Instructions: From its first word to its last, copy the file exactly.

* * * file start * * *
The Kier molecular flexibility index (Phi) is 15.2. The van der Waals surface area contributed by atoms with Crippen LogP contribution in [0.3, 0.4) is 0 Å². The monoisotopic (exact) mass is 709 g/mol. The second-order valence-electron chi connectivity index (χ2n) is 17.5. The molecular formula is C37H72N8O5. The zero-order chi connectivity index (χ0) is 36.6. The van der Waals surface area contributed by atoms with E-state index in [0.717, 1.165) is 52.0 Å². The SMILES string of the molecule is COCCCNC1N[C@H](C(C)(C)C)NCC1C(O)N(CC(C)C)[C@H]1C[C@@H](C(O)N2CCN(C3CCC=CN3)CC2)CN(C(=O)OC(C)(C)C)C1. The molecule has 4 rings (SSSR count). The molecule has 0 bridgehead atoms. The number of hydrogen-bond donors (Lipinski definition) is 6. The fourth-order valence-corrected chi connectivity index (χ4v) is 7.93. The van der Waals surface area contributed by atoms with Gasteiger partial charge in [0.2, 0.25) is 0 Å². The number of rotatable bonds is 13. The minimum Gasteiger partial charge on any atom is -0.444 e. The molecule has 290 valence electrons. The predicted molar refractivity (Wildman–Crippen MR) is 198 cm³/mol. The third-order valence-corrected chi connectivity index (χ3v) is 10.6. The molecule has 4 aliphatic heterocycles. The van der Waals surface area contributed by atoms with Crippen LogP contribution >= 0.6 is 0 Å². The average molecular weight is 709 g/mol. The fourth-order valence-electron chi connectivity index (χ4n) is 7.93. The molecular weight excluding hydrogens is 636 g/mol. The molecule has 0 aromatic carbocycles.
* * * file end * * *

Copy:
The Kier molecular flexibility index (Phi) is 15.2. The van der Waals surface area contributed by atoms with Crippen LogP contribution in [0.3, 0.4) is 0 Å². The monoisotopic (exact) mass is 709 g/mol. The second-order valence-electron chi connectivity index (χ2n) is 17.5. The molecular formula is C37H72N8O5. The zero-order chi connectivity index (χ0) is 36.6. The van der Waals surface area contributed by atoms with E-state index in [0.717, 1.165) is 52.0 Å². The SMILES string of the molecule is COCCCNC1N[C@H](C(C)(C)C)NCC1C(O)N(CC(C)C)[C@H]1C[C@@H](C(O)N2CCN(C3CCC=CN3)CC2)CN(C(=O)OC(C)(C)C)C1. The molecule has 4 rings (SSSR count). The molecule has 0 bridgehead atoms. The number of hydrogen-bond donors (Lipinski definition) is 6. The fourth-order valence-corrected chi connectivity index (χ4v) is 7.93. The van der Waals surface area contributed by atoms with Gasteiger partial charge in [0.2, 0.25) is 0 Å². The number of rotatable bonds is 13. The minimum Gasteiger partial charge on any atom is -0.444 e. The molecule has 290 valence electrons. The predicted molar refractivity (Wildman–Crippen MR) is 198 cm³/mol. The third-order valence-corrected chi connectivity index (χ3v) is 10.6. The molecule has 4 aliphatic heterocycles. The van der Waals surface area contributed by atoms with Crippen LogP contribution >= 0.6 is 0 Å². The average molecular weight is 709 g/mol. The fourth-order valence-electron chi connectivity index (χ4n) is 7.93. The molecular weight excluding hydrogens is 636 g/mol. The molecule has 0 aromatic carbocycles.